Indonesia considers easing labor laws to boost economy
JAKARTA — Indonesia’s top policymakers are now more certain about the need to amend its strict labor laws, which have, for more than a decade, scared away investors because of hefty severance pay and benefits.
Talk of amending the laws had frequently surfaced in past years, but was always opposed by strong workers’ unions – supported by opposition politicians – who managed to send any draft Bill back to the shelf.
But today, the motivation to amend the laws is stronger than ever. The strict laws, passed in 2003, have had a harmful impact on trade and employment, said a senior government official who spoke on condition of anonymity.
Based on government data seen by The Straits Times, Indonesia recorded US$180 billion in exports last year, a little lower than eight years ago.
Its regional competitor Vietnam saw exports surge from US$83 billion in 2010 to US$245 billion last year, thanks to Samsung Electronics, now the biggest firm in Vietnam.
“More than a quarter of Vietnam’s export revenue today is contributed by Samsung, (which) actually wanted to invest heavily in Indonesia, but because of our regulations, they went with the alternative,” the official said.
Samsung set up its first Indonesian mobile phone factory in 2015 to cater to domestic consumers, and has not yet expanded its operations.
It has eight factories in Vietnam and opened a new facility in India last year.
Indonesian labour laws stipulate generous payout packages.
For example, employers must provide a minimum severance pay of six months’ wages to terminate employees who have worked with the company for three years, and 12 months’ wages to those who have worked for eight years.
This regulation still applies even if an employee is sacked due to unprofessional conduct such as stealing and fighting. A sacked employee is also entitled to a wide range of severance benefits.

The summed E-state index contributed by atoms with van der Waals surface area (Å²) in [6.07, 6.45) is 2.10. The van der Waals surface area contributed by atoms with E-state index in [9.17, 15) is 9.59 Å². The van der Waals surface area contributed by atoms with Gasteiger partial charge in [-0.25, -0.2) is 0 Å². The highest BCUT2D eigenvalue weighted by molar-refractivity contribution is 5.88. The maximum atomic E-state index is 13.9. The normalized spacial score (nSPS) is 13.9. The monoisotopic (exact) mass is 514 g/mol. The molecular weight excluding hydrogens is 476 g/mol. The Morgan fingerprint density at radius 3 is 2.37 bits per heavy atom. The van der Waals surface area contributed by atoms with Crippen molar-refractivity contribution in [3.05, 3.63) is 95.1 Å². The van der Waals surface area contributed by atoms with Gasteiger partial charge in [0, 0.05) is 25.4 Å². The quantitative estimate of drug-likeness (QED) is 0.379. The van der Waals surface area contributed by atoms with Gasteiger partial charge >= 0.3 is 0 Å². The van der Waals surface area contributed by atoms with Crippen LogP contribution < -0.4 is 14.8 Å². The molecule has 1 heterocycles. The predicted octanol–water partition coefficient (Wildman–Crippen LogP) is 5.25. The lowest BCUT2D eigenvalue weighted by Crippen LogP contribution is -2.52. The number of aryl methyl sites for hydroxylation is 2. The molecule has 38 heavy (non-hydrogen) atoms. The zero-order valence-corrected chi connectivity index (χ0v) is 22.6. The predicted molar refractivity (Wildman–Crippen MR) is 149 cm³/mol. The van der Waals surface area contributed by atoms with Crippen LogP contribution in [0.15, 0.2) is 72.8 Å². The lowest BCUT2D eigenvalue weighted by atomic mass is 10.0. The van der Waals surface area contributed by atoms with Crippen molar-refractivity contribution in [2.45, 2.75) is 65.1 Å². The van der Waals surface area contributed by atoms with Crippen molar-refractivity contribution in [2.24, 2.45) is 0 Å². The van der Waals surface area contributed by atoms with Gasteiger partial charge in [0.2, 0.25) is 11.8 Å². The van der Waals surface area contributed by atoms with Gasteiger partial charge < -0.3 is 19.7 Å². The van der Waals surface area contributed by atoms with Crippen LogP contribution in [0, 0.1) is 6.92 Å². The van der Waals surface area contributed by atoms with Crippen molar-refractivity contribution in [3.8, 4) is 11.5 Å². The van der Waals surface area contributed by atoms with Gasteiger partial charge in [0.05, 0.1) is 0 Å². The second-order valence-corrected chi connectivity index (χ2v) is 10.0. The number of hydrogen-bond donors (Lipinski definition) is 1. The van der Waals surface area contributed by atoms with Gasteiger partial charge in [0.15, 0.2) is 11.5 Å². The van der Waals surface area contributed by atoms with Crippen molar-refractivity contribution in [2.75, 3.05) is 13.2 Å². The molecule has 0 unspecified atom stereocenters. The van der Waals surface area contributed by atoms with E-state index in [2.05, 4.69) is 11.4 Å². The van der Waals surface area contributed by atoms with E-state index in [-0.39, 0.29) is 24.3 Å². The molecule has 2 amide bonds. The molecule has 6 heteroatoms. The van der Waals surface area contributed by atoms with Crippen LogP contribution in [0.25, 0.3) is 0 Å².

Some companies planning to do a major downsizing to keep themselves afloat had instead opted for bankruptcy, as they could not afford the hefty payouts as a result of laying off staff.
Others that went ahead with downsizing had to sustain net losses in their income statement for three to four years.
Indonesian Employers Association chairman Hariyadi Sukamdani described the labour laws as too favorable to employees – at a high cost to the economy.
He also said the high minimum wages in Jakarta and many other regions have added to business costs.
Jakarta has a monthly minimum wage of 3.9 million rupiah (S$382).
The city and each of the 33 other regions are required to decide every year – based on a required formula – the increment in the minimum wage for their respective regions.
“Jakarta municipal government officials and those in other places tend to act populist. They do not think objectively. And when they did act objectively and were later faced with street rallies, they easily changed their minds,” Mr Hariyadi told The Straits Times.
He added that the investors coming to Indonesia today are mostly from capital-intensive industries, or firms that rely heavily on capital investment and employ fewer staff, though Indonesia still needs companies from labor-intensive industries to absorb the unemployed.
Mr Fadhil Hasan, an executive at a palm oil company, agrees that the labour laws are biased towards people who have jobs, giving no protection to the unemployed.
The laws, he said, should instead serve as a policy instrument to encourage, not deter, job creation.
The minimum wage, which is adjusted yearly, should also be based on individual productivity, he added. “Everyone is entitled to this guaranteed yearly increment, regardless of their individual performance. Pay increment should be conditional, depending on one’s productivity.”
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